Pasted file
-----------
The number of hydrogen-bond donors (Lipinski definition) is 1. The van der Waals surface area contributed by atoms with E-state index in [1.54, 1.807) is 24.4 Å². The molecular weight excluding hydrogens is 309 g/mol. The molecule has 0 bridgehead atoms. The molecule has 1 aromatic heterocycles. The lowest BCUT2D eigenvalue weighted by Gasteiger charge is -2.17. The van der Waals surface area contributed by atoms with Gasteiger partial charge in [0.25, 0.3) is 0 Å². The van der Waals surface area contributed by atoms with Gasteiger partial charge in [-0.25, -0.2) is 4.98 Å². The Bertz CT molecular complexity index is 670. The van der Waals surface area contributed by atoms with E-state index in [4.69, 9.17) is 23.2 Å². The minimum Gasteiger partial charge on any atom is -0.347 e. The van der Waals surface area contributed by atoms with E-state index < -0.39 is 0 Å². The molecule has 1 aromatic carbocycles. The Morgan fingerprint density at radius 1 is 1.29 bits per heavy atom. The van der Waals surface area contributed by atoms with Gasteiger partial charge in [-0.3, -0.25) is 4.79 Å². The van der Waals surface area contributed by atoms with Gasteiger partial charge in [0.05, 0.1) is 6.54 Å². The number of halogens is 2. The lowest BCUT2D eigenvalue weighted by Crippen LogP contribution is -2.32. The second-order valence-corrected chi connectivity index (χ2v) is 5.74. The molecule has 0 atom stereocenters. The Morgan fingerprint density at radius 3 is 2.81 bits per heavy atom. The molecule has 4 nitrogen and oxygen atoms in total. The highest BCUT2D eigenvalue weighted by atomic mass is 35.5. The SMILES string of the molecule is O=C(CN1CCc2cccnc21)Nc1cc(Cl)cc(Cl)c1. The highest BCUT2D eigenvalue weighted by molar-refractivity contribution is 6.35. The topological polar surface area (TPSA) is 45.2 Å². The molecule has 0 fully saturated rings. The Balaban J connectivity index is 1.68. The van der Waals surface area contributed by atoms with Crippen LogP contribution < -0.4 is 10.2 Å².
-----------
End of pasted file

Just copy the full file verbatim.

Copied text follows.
The number of hydrogen-bond donors (Lipinski definition) is 1. The van der Waals surface area contributed by atoms with E-state index in [1.54, 1.807) is 24.4 Å². The molecular weight excluding hydrogens is 309 g/mol. The molecule has 0 bridgehead atoms. The molecule has 1 aromatic heterocycles. The lowest BCUT2D eigenvalue weighted by Gasteiger charge is -2.17. The van der Waals surface area contributed by atoms with Gasteiger partial charge in [0.25, 0.3) is 0 Å². The van der Waals surface area contributed by atoms with Gasteiger partial charge in [-0.25, -0.2) is 4.98 Å². The Bertz CT molecular complexity index is 670. The van der Waals surface area contributed by atoms with E-state index in [4.69, 9.17) is 23.2 Å². The minimum Gasteiger partial charge on any atom is -0.347 e. The van der Waals surface area contributed by atoms with E-state index < -0.39 is 0 Å². The molecule has 1 aromatic carbocycles. The Morgan fingerprint density at radius 1 is 1.29 bits per heavy atom. The van der Waals surface area contributed by atoms with Gasteiger partial charge in [-0.3, -0.25) is 4.79 Å². The van der Waals surface area contributed by atoms with Gasteiger partial charge in [0.05, 0.1) is 6.54 Å². The number of halogens is 2. The lowest BCUT2D eigenvalue weighted by Crippen LogP contribution is -2.32. The second-order valence-corrected chi connectivity index (χ2v) is 5.74. The molecule has 0 atom stereocenters. The Morgan fingerprint density at radius 3 is 2.81 bits per heavy atom. The molecule has 4 nitrogen and oxygen atoms in total. The highest BCUT2D eigenvalue weighted by atomic mass is 35.5. The SMILES string of the molecule is O=C(CN1CCc2cccnc21)Nc1cc(Cl)cc(Cl)c1. The highest BCUT2D eigenvalue weighted by molar-refractivity contribution is 6.35. The topological polar surface area (TPSA) is 45.2 Å². The molecule has 0 fully saturated rings. The Balaban J connectivity index is 1.68. The van der Waals surface area contributed by atoms with Crippen LogP contribution < -0.4 is 10.2 Å².